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Graphic Heroes Of The American Revolution by Gary Jeffrey and Nick Spender

Gary Jeffrey and Nick Spender

Reviewed by:
On September 19, 2011
Last modified:September 29, 2012


A member of the target audience offers his perspective on a series of graphic-style biographies.

Washington at Valley ForgeAfter reading through all of the graphic novel series, Graphic Heroes of The American Revolution, by Gary Jeffrey, I’ve noticed something they all have in common: they all seem to be the whole story of a part of the American Revolution that is often misconstrued.  I am a freshman in high school currently taking an American History class, so it’s been interesting to see how these books work.  Jeffrey did a great job and paid enormous attention to detail in making sure that commonly misunderstood facts were clear.

The series consisted of a book about the Boston Tea Party (reviewed earlier), Washington and Valley Forge, Paul Revere, Thomas Jefferson’s writing of the Declaration, Thomas Paine’s writing of Common Sense, and John Adams’ defense of the soldiers in the Boston Massacre.  They all were in similar form to the first one I read.  They each started and ended with a few pages of historical facts about what was going on at the time.  My favorite was probably Paul Revere and his Midnight Ride, because of how little I knew about him, before I read the book.  Of course, he’s the guy that rode the horse, “One if by land, two if by sea,” and all that, but I didn’t know much else.  Who really does at my age?  Jeffrey tells us the whole story and does a great job making it interesting while doing it.  Revere was the one responsible for readying the colonists for the Battles of Lexington and Concord.. Really, without him, the war would have probably been much shorter and ended less favorably for the colonists.   I feel like I might not have ever known that if it hadn’t been presented to me in a manner that kept me interested long enough to want to learn about it.

The books all seem to share that ability to maintain one’s interest, and it may or may not be because they are in graphic novel form.  The artwork is all very accurate and vibrant, and the text is succinct enough to keep one’s attention.  Although, as I said before, the typical “speech bubble” format almost seems out of place for something like this, but it fits in with the form of the books.

Thomas Jefferson and the Declaration of IndependenceSamuel Adams and Boston Tea PartyThomas Paine - Common SenseJohn Adams and The Boston MassacrePaul Revere

Each of the books focuses on a particular character whose importance in the Revolution is outlined in the novel.  They provide insight into little-known (by me, anyway) topics such as the writing of Common Sense and The Declaration of Independence, and about particular people who did unexpected things, such as Washington’s survival with his troops at Valley Forge or the fact that John Adams defended the British soldiers after the Boston Massacre.  Since popular history always defines John Adams as a true American patriot, it was really interesting to learn that he played a part in the defense of British soldiers.  And while I always knew Washington was “the indispensable man,”  I don’t know if I ever really knew all the trouble he went through with his men at Valley Forge.  In addition, I never realized the influence all the Founding Fathers had on the Declaration of Independence; I always assumed that Jefferson was the only one who worked on it.  To top all of this, I never knew anything about Thomas Paine other than the fact that he wrote Common Sense.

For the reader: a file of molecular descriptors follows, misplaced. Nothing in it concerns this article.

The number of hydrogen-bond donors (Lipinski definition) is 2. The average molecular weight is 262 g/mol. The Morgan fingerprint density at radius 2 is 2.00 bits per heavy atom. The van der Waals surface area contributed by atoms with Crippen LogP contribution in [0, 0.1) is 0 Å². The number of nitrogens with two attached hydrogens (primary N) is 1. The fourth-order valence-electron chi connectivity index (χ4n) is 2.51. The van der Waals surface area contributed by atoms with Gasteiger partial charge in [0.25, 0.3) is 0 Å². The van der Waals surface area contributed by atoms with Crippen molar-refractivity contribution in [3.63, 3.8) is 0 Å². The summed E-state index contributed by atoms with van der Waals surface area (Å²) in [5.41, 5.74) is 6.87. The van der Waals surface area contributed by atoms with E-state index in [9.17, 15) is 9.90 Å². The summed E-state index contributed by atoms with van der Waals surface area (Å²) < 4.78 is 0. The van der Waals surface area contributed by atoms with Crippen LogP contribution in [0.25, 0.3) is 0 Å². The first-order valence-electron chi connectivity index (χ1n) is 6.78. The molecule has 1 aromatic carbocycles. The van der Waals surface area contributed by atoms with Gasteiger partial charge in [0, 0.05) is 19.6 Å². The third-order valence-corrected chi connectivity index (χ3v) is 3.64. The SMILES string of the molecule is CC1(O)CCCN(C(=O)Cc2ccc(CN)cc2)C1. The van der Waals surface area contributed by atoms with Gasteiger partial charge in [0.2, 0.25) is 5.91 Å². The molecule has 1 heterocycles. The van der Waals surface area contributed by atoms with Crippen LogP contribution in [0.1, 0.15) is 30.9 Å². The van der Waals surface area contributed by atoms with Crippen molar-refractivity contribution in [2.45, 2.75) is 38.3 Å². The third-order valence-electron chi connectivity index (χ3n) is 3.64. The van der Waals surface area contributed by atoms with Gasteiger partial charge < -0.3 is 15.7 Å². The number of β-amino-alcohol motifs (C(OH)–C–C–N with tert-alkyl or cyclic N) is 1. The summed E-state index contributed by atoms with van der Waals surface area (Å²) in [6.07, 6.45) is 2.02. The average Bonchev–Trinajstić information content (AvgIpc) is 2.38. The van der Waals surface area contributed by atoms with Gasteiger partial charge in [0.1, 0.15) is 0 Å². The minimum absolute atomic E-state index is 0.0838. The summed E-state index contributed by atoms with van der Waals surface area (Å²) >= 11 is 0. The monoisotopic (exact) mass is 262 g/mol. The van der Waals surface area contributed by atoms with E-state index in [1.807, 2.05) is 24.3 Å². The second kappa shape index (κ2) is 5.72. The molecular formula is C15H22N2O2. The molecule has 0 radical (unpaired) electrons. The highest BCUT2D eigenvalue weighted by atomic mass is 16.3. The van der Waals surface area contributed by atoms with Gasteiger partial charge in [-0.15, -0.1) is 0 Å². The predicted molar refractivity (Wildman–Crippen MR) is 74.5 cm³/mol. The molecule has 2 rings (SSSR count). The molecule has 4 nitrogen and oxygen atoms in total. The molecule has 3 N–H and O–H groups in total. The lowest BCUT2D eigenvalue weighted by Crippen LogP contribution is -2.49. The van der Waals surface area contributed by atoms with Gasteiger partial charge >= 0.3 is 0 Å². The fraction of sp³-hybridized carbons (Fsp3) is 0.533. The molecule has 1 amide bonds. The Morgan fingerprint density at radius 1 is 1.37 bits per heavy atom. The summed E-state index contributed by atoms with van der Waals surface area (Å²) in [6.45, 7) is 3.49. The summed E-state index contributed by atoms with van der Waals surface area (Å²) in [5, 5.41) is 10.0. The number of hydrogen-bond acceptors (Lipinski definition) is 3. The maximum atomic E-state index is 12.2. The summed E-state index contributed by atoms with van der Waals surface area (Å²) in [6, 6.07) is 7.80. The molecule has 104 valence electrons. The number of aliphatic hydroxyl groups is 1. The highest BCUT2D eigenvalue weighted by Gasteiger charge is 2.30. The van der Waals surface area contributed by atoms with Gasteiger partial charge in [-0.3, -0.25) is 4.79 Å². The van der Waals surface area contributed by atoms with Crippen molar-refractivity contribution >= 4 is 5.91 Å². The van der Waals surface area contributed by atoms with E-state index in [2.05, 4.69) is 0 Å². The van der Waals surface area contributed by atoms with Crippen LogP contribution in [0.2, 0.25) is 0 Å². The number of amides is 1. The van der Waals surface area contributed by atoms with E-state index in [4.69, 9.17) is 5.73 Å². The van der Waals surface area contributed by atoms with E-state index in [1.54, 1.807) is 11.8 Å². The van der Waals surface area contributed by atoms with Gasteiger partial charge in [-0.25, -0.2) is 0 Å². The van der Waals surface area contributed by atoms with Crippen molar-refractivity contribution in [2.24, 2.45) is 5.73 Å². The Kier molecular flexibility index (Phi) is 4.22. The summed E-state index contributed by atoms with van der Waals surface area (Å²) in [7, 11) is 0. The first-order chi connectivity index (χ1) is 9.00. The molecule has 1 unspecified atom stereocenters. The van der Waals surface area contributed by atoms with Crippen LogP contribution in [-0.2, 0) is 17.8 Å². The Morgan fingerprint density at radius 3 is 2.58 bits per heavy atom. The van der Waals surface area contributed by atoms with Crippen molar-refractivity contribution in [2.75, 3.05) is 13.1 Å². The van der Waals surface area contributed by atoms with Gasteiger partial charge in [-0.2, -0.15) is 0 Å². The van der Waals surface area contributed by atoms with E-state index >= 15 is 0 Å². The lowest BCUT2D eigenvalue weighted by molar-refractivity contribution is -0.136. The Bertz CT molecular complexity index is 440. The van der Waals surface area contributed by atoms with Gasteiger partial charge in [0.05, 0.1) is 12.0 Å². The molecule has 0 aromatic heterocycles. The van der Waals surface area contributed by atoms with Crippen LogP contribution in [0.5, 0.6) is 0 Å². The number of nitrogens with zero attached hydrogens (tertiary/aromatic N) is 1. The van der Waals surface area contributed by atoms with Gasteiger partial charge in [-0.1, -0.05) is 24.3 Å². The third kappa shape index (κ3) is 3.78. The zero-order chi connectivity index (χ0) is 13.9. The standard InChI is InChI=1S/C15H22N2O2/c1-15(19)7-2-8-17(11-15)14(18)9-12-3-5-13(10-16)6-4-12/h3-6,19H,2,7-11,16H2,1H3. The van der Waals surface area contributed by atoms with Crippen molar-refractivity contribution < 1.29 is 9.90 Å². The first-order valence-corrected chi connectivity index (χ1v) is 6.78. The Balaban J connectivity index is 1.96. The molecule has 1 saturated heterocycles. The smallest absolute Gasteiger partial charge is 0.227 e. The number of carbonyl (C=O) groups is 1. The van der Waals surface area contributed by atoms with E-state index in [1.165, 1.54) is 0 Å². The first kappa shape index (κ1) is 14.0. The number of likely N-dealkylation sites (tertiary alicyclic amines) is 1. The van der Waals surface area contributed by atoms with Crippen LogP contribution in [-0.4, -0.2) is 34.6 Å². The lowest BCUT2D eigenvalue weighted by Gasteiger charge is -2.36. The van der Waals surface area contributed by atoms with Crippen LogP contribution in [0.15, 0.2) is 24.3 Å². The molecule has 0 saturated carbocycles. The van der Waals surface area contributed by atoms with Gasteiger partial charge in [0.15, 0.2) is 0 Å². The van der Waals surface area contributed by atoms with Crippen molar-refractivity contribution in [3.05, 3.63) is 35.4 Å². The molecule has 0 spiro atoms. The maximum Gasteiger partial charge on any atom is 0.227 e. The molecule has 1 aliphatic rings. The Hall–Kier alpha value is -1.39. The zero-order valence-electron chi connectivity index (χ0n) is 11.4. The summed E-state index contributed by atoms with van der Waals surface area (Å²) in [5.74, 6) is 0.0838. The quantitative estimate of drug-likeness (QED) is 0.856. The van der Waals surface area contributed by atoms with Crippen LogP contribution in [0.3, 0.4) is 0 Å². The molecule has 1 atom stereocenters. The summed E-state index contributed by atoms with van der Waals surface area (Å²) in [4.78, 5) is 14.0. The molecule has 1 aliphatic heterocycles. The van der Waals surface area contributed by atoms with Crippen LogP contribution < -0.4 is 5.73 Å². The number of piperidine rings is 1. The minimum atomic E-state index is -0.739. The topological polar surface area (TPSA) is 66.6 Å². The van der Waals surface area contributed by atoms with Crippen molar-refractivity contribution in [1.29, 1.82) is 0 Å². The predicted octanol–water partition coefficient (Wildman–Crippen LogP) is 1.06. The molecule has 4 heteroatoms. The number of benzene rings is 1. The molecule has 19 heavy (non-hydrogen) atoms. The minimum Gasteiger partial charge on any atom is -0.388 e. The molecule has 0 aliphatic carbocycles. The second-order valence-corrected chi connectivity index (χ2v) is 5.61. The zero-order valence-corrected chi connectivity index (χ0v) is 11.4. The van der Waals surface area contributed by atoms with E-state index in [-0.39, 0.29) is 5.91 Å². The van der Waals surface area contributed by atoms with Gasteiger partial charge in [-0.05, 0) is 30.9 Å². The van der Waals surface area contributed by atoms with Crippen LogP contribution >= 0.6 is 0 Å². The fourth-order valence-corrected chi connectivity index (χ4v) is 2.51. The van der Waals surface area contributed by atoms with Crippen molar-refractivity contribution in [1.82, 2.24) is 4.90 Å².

The series provides a lot of insight into all of these things, and manages to do it rather beautifully.  The artwork is great, and the books end with a well-drawn, close-up of the character they focus on.  These pictures are all historically accurate and portray the likeness of the men well.  The books have a few different illustrators who each focus on different things.  Nick Spender seems to focus more on capturing the likeness of the person and puts a lot of effort into skin tone and texture. Emanuelle Boccanfuso’s artwork looks more like the line-art of popular comics, but he does an incredible job with shading and colors, especially evident in Thomas Jefferson and the Declaration of Independence, with its different lighting tones.  The last illustrator is James Field, whose work focuses a lot on the landscape and making the horses look very realistic with muscle tone and color.

Overall, I really like these books. They look very nice, they offer a lot of little-known information, while being able to maintain the attention of someone like me. I feel like I came away from this experience knowing a lot more about the people involved in the foundation of America than I did before, and how all of their actions led up to our country now. This is the way American History textbooks should be made, in my opinion.


1 Bill { 09.19.11 at 7:11 am }

Bully review. Thanks for posting. Will recommend to anyone I think would benefit by reading – perhaps starting with the President?


2 Rob { 09.19.11 at 8:55 am }

Great Job, Matthew!


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